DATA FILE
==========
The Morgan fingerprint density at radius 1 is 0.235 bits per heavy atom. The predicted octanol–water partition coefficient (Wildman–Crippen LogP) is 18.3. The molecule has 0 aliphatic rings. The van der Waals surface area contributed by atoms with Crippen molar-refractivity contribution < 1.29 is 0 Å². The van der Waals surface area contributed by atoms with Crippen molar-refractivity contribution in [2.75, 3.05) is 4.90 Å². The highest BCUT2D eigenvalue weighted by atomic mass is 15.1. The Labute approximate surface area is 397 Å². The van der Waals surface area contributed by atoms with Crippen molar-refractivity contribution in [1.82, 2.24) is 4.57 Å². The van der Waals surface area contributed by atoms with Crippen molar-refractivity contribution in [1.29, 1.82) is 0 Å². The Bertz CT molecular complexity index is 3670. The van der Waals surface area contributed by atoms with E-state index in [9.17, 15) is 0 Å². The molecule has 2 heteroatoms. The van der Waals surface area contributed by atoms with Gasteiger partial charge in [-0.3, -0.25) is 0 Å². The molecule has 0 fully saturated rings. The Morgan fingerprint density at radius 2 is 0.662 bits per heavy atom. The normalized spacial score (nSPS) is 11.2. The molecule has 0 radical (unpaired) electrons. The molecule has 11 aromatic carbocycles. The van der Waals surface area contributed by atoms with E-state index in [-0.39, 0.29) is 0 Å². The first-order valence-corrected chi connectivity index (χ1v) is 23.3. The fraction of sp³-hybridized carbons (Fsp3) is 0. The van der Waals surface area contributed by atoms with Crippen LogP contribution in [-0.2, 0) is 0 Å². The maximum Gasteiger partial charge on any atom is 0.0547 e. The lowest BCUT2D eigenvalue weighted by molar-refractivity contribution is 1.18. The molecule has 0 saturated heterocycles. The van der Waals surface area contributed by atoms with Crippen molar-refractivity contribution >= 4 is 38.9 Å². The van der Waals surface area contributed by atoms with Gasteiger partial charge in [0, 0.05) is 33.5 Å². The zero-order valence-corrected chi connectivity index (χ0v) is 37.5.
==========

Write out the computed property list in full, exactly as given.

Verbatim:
The Morgan fingerprint density at radius 1 is 0.235 bits per heavy atom. The predicted octanol–water partition coefficient (Wildman–Crippen LogP) is 18.3. The molecule has 0 aliphatic rings. The van der Waals surface area contributed by atoms with Crippen molar-refractivity contribution < 1.29 is 0 Å². The van der Waals surface area contributed by atoms with Crippen molar-refractivity contribution in [2.75, 3.05) is 4.90 Å². The highest BCUT2D eigenvalue weighted by atomic mass is 15.1. The Labute approximate surface area is 397 Å². The van der Waals surface area contributed by atoms with Crippen molar-refractivity contribution in [1.82, 2.24) is 4.57 Å². The van der Waals surface area contributed by atoms with Crippen molar-refractivity contribution in [1.29, 1.82) is 0 Å². The Bertz CT molecular complexity index is 3670. The van der Waals surface area contributed by atoms with E-state index in [9.17, 15) is 0 Å². The molecule has 2 heteroatoms. The van der Waals surface area contributed by atoms with Gasteiger partial charge in [-0.3, -0.25) is 0 Å². The molecule has 0 fully saturated rings. The Morgan fingerprint density at radius 2 is 0.662 bits per heavy atom. The normalized spacial score (nSPS) is 11.2. The molecule has 0 radical (unpaired) electrons. The molecule has 11 aromatic carbocycles. The van der Waals surface area contributed by atoms with E-state index in [-0.39, 0.29) is 0 Å². The first-order valence-corrected chi connectivity index (χ1v) is 23.3. The fraction of sp³-hybridized carbons (Fsp3) is 0. The van der Waals surface area contributed by atoms with Crippen LogP contribution in [-0.2, 0) is 0 Å². The maximum Gasteiger partial charge on any atom is 0.0547 e. The lowest BCUT2D eigenvalue weighted by molar-refractivity contribution is 1.18. The molecule has 0 saturated heterocycles. The van der Waals surface area contributed by atoms with Crippen molar-refractivity contribution >= 4 is 38.9 Å². The van der Waals surface area contributed by atoms with Gasteiger partial charge in [0, 0.05) is 33.5 Å². The zero-order valence-corrected chi connectivity index (χ0v) is 37.5.